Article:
City Rose Garden Forced to Close Because an Angry Turkey Named Gerald Won't Stop Attacking People
The park is temporarily closed "to attempt to train the turkey to keep a distance from humans"
Even turkeys have to learn to social distance.
The Oakland Morcom Rose Garden has been forced to close to visitors after a neighborhood turkey has begun attacking people — prompting several complaints to Oakland Animal Services about the fowl's behavior.
Gerald, as the turkey is known, is a regular fixture in the Grand Lake neighborhood, ABC 7 reported Friday, and before the novel coronavirus (COVID-19) sent people indoors, was often seen walking peacefully around residents. Gerald even has a habit of lining up for school pickup alongside students' parents.
But the turkey in recent weeks has taken to aggressively attacking people that he encounters, ABC 7 reported. Plaintiffs to animal services called Gerald "relentless" and compared him to the velociraptors in Jurassic Park, according to emails obtained by the outlet.
An NBC journalist shared a photo of the park's temporary closure notice to Twitter Friday morning.
"Oakland's Department of Parks, Recreation and Youth Development, Department of Public Works, and Oakland Animal Services have collaborated on the decision to temporarily close the Morcom Rose Garden," the notice stated.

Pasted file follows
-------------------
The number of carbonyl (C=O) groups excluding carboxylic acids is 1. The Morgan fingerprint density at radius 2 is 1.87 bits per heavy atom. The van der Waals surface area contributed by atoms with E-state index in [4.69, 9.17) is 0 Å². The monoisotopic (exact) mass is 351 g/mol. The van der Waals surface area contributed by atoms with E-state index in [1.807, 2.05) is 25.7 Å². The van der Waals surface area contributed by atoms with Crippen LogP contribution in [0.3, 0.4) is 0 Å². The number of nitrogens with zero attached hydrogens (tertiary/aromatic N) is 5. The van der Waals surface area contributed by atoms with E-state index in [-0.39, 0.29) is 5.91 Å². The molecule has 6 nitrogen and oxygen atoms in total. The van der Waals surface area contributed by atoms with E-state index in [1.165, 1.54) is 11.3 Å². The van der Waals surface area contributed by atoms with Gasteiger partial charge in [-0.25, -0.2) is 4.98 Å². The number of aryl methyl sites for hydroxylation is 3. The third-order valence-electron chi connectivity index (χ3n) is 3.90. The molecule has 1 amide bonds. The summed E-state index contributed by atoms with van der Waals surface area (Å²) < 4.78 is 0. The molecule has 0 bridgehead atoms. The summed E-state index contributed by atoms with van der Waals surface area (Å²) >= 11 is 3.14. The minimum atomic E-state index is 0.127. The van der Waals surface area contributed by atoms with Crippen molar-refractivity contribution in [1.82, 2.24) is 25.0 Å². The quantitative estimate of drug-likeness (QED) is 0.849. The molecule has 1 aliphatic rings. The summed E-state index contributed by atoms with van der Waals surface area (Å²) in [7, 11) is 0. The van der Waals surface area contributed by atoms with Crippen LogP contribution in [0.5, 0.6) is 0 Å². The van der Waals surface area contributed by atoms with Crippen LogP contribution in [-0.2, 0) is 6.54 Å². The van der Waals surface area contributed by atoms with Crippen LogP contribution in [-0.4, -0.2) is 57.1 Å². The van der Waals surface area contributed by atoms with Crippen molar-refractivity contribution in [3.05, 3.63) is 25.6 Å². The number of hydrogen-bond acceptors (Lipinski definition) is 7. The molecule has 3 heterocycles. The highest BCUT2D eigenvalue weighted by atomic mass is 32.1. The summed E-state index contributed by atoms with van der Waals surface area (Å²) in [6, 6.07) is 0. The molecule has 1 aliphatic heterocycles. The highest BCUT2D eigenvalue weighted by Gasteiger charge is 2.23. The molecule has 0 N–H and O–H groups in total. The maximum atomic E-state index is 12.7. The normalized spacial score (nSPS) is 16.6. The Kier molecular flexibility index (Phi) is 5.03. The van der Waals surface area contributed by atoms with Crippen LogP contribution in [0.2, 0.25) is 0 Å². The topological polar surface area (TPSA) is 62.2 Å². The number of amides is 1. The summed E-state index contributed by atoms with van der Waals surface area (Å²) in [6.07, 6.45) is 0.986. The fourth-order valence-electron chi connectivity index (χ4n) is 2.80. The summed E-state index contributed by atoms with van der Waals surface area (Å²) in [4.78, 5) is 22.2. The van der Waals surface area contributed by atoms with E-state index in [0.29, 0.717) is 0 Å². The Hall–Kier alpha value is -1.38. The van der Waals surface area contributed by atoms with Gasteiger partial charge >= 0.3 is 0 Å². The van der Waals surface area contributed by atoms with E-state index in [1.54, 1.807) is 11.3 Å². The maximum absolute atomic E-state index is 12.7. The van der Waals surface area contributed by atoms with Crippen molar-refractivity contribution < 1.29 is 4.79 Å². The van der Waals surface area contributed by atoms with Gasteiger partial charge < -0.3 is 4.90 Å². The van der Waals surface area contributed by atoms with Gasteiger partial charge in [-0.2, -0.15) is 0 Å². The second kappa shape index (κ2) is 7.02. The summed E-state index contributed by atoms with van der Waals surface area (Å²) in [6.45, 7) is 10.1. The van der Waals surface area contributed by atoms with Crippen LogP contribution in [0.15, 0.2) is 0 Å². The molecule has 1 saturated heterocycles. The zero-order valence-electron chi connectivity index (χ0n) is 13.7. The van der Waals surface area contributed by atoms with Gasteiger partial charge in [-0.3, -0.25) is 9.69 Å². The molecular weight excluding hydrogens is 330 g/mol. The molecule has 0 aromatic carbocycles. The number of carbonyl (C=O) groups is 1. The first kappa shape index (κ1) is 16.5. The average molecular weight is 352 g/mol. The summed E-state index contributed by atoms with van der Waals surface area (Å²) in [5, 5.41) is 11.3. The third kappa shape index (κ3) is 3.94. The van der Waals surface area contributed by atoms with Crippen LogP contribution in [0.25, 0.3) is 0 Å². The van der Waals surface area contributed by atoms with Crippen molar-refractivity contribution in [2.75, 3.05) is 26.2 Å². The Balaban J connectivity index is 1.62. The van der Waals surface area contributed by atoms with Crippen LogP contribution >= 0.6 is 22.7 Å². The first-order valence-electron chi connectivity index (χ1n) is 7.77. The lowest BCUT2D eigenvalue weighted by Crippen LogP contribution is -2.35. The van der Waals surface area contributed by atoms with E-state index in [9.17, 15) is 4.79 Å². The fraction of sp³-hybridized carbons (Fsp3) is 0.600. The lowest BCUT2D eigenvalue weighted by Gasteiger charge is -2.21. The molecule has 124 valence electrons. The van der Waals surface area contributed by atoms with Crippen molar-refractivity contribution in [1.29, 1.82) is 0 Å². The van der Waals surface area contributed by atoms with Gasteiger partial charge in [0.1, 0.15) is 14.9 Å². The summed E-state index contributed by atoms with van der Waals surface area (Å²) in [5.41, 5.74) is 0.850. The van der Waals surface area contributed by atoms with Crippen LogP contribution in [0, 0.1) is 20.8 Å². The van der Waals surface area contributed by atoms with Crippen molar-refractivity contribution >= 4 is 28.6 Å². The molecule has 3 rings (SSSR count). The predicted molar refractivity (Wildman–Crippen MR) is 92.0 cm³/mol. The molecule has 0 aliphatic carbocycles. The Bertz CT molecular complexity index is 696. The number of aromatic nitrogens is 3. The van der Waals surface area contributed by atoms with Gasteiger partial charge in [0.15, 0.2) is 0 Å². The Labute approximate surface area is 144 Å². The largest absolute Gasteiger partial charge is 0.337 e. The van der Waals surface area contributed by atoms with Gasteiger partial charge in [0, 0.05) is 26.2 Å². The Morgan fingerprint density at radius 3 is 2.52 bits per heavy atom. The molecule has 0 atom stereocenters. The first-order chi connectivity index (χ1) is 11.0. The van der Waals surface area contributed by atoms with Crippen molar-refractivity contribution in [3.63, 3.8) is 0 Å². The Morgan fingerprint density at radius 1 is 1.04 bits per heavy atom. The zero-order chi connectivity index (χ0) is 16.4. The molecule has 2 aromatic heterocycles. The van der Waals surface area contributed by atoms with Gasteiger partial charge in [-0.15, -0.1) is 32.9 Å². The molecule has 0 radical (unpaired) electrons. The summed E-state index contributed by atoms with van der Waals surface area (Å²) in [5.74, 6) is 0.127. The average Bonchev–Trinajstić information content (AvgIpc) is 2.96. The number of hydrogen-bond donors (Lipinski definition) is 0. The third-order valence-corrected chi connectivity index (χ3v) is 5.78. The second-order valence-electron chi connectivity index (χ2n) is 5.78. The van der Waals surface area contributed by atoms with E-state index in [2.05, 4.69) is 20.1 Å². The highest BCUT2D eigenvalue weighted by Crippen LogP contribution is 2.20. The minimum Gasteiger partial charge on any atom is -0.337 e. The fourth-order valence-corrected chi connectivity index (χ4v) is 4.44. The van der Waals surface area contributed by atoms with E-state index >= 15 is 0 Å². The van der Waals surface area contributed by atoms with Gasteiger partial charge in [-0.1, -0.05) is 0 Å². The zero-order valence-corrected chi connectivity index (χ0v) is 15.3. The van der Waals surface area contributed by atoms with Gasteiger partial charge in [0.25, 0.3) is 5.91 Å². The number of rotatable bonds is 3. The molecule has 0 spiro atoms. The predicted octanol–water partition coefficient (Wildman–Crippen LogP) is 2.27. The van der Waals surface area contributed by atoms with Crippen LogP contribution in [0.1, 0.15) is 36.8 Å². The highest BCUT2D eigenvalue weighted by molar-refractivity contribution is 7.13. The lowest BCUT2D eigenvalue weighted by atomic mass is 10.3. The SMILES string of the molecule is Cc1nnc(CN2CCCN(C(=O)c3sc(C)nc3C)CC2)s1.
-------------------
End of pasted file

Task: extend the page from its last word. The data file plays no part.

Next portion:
"The city is aware of and is taking seriously several incidents of attacks by a male turkey in the park and considers this a public safety concern," the notice continued, going on to explain that the California Department of Fish and Wildlife "denied the city's request to relocate the turkey, indicating that it is not a solution, nor allowed by state law."
"The city has reported to CDFW the incidents of attacks on humans," it said, adding that it was the CDFW that said that park should be closed "to prevent feeding of wildlife, and to attempt to train the turkey to keep distance from humans."
"We have been advised this will only work if all feeding of the turkeys and other wildlife stops completely," the notice said, concluding that "it is hoped that visitors can return to the Rose Garden soon."
"The city will continue to abide by California State law and will follow CDFW instructions regarding when the park may reopen."
Oakland Animal Services spokesperson Ann Dunn told ABC 7 that Gerald's attacks have reportedly decreased, but the turkey "is still approaching and chasing people."
"From the advice I received from wildlife experts, we would know the retraining has worked if he retreats and keeps his distance from people," she added to the outlet. "Unfortunately, he is not doing that on a consistent basis, even with very few people in the park."